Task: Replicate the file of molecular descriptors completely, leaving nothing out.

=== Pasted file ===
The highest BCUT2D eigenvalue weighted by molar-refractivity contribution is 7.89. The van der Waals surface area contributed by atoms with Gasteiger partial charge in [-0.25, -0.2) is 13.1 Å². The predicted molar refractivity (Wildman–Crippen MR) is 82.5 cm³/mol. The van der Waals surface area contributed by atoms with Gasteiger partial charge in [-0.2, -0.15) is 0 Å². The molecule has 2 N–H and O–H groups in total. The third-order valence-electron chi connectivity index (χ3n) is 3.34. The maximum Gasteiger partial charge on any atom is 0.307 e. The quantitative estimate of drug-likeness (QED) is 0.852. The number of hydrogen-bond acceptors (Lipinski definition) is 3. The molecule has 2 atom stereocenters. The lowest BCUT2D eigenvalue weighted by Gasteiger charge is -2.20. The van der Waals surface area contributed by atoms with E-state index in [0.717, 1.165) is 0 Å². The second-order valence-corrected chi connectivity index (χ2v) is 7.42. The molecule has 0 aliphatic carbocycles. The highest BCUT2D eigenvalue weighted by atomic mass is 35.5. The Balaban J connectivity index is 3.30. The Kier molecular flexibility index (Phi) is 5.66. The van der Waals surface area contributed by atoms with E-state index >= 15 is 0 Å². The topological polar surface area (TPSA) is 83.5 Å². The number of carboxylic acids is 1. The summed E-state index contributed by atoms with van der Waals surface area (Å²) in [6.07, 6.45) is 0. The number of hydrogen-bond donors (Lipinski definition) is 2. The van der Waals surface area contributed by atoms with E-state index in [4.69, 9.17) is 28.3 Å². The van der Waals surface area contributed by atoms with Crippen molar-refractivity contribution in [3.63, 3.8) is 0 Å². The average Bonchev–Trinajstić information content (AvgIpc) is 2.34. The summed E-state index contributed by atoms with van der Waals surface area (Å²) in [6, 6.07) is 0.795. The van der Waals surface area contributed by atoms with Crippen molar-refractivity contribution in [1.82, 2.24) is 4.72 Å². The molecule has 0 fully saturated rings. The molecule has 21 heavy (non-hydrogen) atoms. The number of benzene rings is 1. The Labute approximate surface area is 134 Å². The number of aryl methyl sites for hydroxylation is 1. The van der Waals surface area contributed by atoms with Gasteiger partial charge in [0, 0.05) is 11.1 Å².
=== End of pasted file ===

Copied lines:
The highest BCUT2D eigenvalue weighted by molar-refractivity contribution is 7.89. The van der Waals surface area contributed by atoms with Gasteiger partial charge in [-0.25, -0.2) is 13.1 Å². The predicted molar refractivity (Wildman–Crippen MR) is 82.5 cm³/mol. The van der Waals surface area contributed by atoms with Gasteiger partial charge in [-0.2, -0.15) is 0 Å². The molecule has 2 N–H and O–H groups in total. The third-order valence-electron chi connectivity index (χ3n) is 3.34. The maximum Gasteiger partial charge on any atom is 0.307 e. The quantitative estimate of drug-likeness (QED) is 0.852. The number of hydrogen-bond acceptors (Lipinski definition) is 3. The molecule has 2 atom stereocenters. The lowest BCUT2D eigenvalue weighted by Gasteiger charge is -2.20. The van der Waals surface area contributed by atoms with E-state index in [0.717, 1.165) is 0 Å². The second-order valence-corrected chi connectivity index (χ2v) is 7.42. The molecule has 0 aliphatic carbocycles. The highest BCUT2D eigenvalue weighted by atomic mass is 35.5. The Balaban J connectivity index is 3.30. The Kier molecular flexibility index (Phi) is 5.66. The van der Waals surface area contributed by atoms with E-state index >= 15 is 0 Å². The topological polar surface area (TPSA) is 83.5 Å². The number of carboxylic acids is 1. The summed E-state index contributed by atoms with van der Waals surface area (Å²) in [6.07, 6.45) is 0. The number of hydrogen-bond donors (Lipinski definition) is 2. The van der Waals surface area contributed by atoms with E-state index in [4.69, 9.17) is 28.3 Å². The van der Waals surface area contributed by atoms with Crippen molar-refractivity contribution in [3.63, 3.8) is 0 Å². The average Bonchev–Trinajstić information content (AvgIpc) is 2.34. The summed E-state index contributed by atoms with van der Waals surface area (Å²) in [6, 6.07) is 0.795. The van der Waals surface area contributed by atoms with Crippen molar-refractivity contribution in [1.82, 2.24) is 4.72 Å². The molecule has 0 fully saturated rings. The molecule has 21 heavy (non-hydrogen) atoms. The number of benzene rings is 1. The Labute approximate surface area is 134 Å². The number of aryl methyl sites for hydroxylation is 1. The van der Waals surface area contributed by atoms with Gasteiger partial charge in [0, 0.05) is 11.1 Å².